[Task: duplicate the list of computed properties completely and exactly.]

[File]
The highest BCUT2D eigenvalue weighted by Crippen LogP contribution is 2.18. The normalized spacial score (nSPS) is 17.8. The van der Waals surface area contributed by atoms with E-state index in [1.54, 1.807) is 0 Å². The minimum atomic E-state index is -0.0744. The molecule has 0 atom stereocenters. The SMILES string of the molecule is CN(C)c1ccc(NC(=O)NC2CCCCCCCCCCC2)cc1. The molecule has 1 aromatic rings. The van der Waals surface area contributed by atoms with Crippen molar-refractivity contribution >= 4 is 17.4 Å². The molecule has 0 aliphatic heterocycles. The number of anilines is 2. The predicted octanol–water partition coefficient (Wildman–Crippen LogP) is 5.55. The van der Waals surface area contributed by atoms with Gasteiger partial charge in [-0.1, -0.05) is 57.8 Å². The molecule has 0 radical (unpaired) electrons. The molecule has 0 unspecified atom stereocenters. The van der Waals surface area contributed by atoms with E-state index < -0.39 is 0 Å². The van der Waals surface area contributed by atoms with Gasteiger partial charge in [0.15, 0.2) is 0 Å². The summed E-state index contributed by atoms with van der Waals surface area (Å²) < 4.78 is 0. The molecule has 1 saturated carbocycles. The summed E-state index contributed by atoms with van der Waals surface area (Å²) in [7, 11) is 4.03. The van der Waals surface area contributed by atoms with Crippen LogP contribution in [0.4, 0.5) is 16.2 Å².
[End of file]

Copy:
The highest BCUT2D eigenvalue weighted by Crippen LogP contribution is 2.18. The normalized spacial score (nSPS) is 17.8. The van der Waals surface area contributed by atoms with E-state index in [1.54, 1.807) is 0 Å². The minimum atomic E-state index is -0.0744. The molecule has 0 atom stereocenters. The SMILES string of the molecule is CN(C)c1ccc(NC(=O)NC2CCCCCCCCCCC2)cc1. The molecule has 1 aromatic rings. The van der Waals surface area contributed by atoms with Crippen molar-refractivity contribution >= 4 is 17.4 Å². The molecule has 0 aliphatic heterocycles. The number of anilines is 2. The predicted octanol–water partition coefficient (Wildman–Crippen LogP) is 5.55. The van der Waals surface area contributed by atoms with Gasteiger partial charge in [-0.1, -0.05) is 57.8 Å². The molecule has 0 radical (unpaired) electrons. The molecule has 0 unspecified atom stereocenters. The van der Waals surface area contributed by atoms with E-state index < -0.39 is 0 Å². The van der Waals surface area contributed by atoms with Gasteiger partial charge in [0.15, 0.2) is 0 Å². The summed E-state index contributed by atoms with van der Waals surface area (Å²) < 4.78 is 0. The molecule has 1 saturated carbocycles. The summed E-state index contributed by atoms with van der Waals surface area (Å²) in [7, 11) is 4.03. The van der Waals surface area contributed by atoms with Crippen LogP contribution in [0.4, 0.5) is 16.2 Å².